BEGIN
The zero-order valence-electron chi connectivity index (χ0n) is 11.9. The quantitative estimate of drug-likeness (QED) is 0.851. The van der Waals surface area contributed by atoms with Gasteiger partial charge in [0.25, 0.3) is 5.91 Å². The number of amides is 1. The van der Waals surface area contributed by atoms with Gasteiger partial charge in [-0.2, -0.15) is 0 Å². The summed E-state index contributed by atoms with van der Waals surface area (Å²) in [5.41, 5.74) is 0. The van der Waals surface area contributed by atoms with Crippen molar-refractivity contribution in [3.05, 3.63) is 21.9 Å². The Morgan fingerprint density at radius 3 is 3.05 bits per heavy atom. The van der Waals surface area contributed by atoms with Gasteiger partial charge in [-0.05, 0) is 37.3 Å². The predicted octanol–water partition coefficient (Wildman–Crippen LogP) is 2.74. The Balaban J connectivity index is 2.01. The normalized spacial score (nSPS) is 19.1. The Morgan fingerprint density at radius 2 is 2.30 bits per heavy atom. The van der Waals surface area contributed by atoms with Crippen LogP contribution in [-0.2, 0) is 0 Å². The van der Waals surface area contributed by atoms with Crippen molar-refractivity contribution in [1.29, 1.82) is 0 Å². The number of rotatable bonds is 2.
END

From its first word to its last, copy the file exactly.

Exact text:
The zero-order valence-electron chi connectivity index (χ0n) is 11.9. The quantitative estimate of drug-likeness (QED) is 0.851. The van der Waals surface area contributed by atoms with Gasteiger partial charge in [0.25, 0.3) is 5.91 Å². The number of amides is 1. The van der Waals surface area contributed by atoms with Gasteiger partial charge in [-0.2, -0.15) is 0 Å². The summed E-state index contributed by atoms with van der Waals surface area (Å²) in [5.41, 5.74) is 0. The van der Waals surface area contributed by atoms with Crippen molar-refractivity contribution in [3.05, 3.63) is 21.9 Å². The Morgan fingerprint density at radius 3 is 3.05 bits per heavy atom. The van der Waals surface area contributed by atoms with Gasteiger partial charge in [-0.05, 0) is 37.3 Å². The predicted octanol–water partition coefficient (Wildman–Crippen LogP) is 2.74. The Balaban J connectivity index is 2.01. The normalized spacial score (nSPS) is 19.1. The Morgan fingerprint density at radius 2 is 2.30 bits per heavy atom. The van der Waals surface area contributed by atoms with Crippen LogP contribution in [-0.2, 0) is 0 Å². The van der Waals surface area contributed by atoms with Crippen molar-refractivity contribution in [1.29, 1.82) is 0 Å². The number of rotatable bonds is 2.